A Place of Peace and Companionship

The peaceful setting depicted here is painted in oils directly onto the east wall of the old Rockley Mill. The artist, Edmund Ernest Edgar (c.1872–1965), completed the mural in October 1932 in readiness for the first meeting of the Rockley Branch of Toc H, a Christian social organisation and movement. Although the first Toc H […]

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Under the Skin

Exposed organs, popping eyeballs, and the lumpy, snaking texture of a brain might not be a sight you’d like to start the day with. However, for those in the medical profession, understanding what goes on under the skin is often essential to providing proper health care. Historically, doctors often used cadavers to provide insights into […]

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Painful Ideal

We know Ethel May Snow (née Lynn) (1900-1965) of Glen Innes in northern NSW, preferred to be called May because, in her portrait, she wears a brooch with that name at her throat. In the studio photograph, May is impeccably dressed in the idealised fashion of the 1910s. It was a style that would soon […]

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Women’s Work

The World Wars unfolded as both harrowing battlefields and captivating cultural stages, with one of its greatest conflicts becoming the evolving role and recognition of women as they contributed to Australia’s military effort. During WWI, women’s direct involvement in the military beyond Australian soil was limited to a few thousand nursing roles. While some women […]

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Thirsty Business

Standing the test of time, these ceramic bottles have remained in a near-pristine condition for over a hundred years. They tell the story of Narrabri’s famous cordial maker, Septimus Faulkner (1859-1936). In the late 1800s, a young Faulkner arrived in Narrabri to work for Edmund Fuss, a chemist who had turned to cordial making. Under […]

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Guadalquivir, Guadalquivir, Guadalquivir

Published by Angus and Robertson, this ‘Australian Copy Book’ was the fifth in a series of eleven, all aimed at training the hands of young Australians in good penmanship. The ability to write quickly and neatly in a ‘fair hand’ was a valuable asset in the labour market for office and bank workers. Phrases like […]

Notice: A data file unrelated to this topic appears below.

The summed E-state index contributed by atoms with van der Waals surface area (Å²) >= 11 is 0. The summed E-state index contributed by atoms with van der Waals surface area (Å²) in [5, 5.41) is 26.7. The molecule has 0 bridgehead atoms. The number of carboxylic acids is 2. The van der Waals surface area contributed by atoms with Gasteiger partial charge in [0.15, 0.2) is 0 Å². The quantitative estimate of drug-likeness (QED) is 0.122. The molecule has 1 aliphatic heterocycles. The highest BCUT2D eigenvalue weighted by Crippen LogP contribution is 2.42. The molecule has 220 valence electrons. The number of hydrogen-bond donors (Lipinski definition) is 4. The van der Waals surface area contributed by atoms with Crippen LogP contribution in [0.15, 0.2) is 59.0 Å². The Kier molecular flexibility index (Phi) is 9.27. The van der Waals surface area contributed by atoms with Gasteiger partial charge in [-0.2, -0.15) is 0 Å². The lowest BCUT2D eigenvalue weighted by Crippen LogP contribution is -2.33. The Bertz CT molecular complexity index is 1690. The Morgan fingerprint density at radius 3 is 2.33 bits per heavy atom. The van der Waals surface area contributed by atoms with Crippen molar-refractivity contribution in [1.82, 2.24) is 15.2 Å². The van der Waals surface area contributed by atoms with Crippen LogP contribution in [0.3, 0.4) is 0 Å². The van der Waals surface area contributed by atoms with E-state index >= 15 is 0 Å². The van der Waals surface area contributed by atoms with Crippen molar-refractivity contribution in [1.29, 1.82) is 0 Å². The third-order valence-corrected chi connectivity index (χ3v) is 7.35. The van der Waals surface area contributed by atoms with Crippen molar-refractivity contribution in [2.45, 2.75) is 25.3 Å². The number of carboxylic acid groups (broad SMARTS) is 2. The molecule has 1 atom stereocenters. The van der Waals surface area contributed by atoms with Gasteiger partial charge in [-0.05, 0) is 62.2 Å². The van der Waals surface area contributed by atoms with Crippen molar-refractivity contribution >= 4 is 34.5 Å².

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Crowning Glory

The slouch hat is a widely recognised Australian military icon. It’s distinctive design originated with the Victorian Mounted Rifles, whose soldiers wore an ordinary bush felt hat turned up on the right side. This prevented the brim from obstructing movement during drills, when a long firearm was transferred from the ground position to the shoulder […]

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A Commanding Presence

All together, it took nine hours. Nine hours spent in the shuddering, claustrophobic hull of a WWI-era submarine. Cautiously travelling beneath an underwater minefield to then torpedo a battleship, only able to return to the safety of the open ocean via the same treacherous stretch of water. What type of person is capable of such […]

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In Her Own Right

One imagines the clacking of the typewriter may have been particularly urgent on the 20th of September, 1915. Just a month earlier it had been reported that Lt. Norman Holbrook (1888-1976), the first naval recipient of the Victoria Cross in WWI, had been wounded. The details were vague but Shire Clerk John Taylor must have […]

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Humanity in War

Red Cross stitched into, and staining, yellowed fabric

When Norman Victor Reid went to join the AIF at Sydney on 11 February 1915 he was still 11 months short of the minimum age for enlistment (19). So, he took with him a letter from his father giving him permission to join the Army Medical Corps and go to the front. Norman was accepted […]

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